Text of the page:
Sussex couple living in boiler suits as thousands of ‘toxic’ caterpillars invade home

A couple have taken to wearing white boiler suits to avoid coming into contact with thousands of ‘toxic caterpillars’ which have invaded their home.

Diana and Fred Benton are living in white boiler suits to avoid 'toxic caterpillars'
Diana and Fred Benton are living in white boiler suits to avoid 'toxic caterpillars'

Diana Benton and her husband Fred, who live in Kent Close, Bexhill, said the brown tail caterpillars arrived during the warm weather around Easter.

Mrs Benton said their garden is now filled with thousands of the insects, which can cause a blistering rash and breathing difficulties.

She added: “At first we were unsure how to handle this massive influx so I Googled the species and was horrified to read how the toxic hairs on these caterpillars affect daily living. They are extremely harmful to asthma sufferers who can experience breathing problems.

The Bentons said they have considered moving to get away from the caterpillars

“I have asthma and have used my inhaler more times in this six week time frame than I have needed to in the last year.

“A member of my family has severe eczema which is also aggravated by these hairs.

“We have read to avoid contact with these hairs as you can get a really itching rash. We have both still got this rash as we are constantly living with these hairs all around us.

“We have killed thousands from our garden, sweeping them from climbing up our bungalow walls. We have been advised to keep windows and doors closed and refrain from hanging out the washing as the hairs get into the clothes and will cause itching.”

The couple have purchased white boiler suits to keep the caterpillar hairs from their skin

Mrs Benton said the infestation reached such a point they decided to buy white boiler suits, complete with hats, goggles and gloves so they could see when a caterpillar was climbing on them.

She added: “I’m sure people are thinking ‘they’re only caterpillars, what a fuss they’re making’.

“But believe me, we are not the sort of people to shy away from dealing with anything. It is now invading public spaces. We have seen them ourselves down the railway lines, on the beach and across the road up Hastings road, and it is causing public health problems.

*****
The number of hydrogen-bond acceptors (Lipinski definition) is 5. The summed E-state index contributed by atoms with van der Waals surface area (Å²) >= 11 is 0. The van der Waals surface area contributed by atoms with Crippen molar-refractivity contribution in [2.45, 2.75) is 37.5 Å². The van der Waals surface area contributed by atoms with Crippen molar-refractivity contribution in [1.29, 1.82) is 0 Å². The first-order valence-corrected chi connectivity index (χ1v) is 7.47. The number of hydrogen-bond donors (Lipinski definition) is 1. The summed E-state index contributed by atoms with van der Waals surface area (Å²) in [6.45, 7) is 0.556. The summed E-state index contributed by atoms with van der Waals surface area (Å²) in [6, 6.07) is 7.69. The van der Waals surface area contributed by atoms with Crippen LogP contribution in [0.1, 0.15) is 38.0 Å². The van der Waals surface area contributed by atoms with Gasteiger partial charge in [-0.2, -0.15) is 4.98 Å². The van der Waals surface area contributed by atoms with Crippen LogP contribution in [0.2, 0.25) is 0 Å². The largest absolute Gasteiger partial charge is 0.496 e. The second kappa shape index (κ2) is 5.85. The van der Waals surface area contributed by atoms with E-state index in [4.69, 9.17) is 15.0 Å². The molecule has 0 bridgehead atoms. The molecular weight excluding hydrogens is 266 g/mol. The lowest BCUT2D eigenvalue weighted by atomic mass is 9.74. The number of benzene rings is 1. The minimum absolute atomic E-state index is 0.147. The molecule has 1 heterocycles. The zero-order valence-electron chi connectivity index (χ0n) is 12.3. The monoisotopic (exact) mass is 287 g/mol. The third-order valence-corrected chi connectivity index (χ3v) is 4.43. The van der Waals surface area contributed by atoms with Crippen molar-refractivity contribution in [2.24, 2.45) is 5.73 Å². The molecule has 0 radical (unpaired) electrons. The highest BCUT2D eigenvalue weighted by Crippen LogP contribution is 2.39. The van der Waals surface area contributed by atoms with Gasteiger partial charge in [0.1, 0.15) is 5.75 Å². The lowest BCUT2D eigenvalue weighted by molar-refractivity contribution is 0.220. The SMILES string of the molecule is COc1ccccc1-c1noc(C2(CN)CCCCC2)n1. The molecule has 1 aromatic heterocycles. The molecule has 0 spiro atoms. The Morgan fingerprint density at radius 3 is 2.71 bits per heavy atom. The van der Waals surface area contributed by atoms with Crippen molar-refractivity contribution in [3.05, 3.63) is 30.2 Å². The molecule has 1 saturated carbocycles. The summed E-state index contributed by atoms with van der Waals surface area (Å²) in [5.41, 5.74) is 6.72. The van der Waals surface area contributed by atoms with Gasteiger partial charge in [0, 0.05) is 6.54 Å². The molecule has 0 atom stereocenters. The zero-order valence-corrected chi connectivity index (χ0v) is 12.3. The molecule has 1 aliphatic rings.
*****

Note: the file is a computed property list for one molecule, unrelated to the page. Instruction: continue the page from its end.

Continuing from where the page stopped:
“We have not been able to use our private outdoor garden space for six weeks now. I have had to seek advice from my GP as we are at our wits’ end with this constant itching.”

The caterpillars

Rother district councillor Jay Brewerton, who has visited the couple, said she was shocked at the scale of the infestation and the area it was covering.

She added: “I am extremely concerned for the health of our local residents and the fact residents should be able to use and enjoy their gardens without the stress of removing toxic pests which are invading in their thousands.

“It is currently not Rother District Council’s policy to deal with this particular toxic caterpillar, however, I am investigating other councils’ policies where they have also had experience with this issue.”

The Bentons said they are considering selling their home if nothing can be done to solve the situation.

A Rother District Council spokesman said: “Over the past 30 years the Brown Tail moth has become endemic in the south east of England. The hairs of the caterpillars can cause an allergic reaction in some people.

“We would not normally use pesticides to deal with the caterpillars due to the detrimental effect on other insects, the birds that eat the insects and the environment. However, if there was a severe infestation in a public area, we may consider putting up warning signs.

“When we do receive reports of infestations in specific areas, we contact the landowner in the winter to ask them to remove and destroy the ‘tents’ created by the moths from trees and bushes to reduce the risk of similar problems occurring the following year.”

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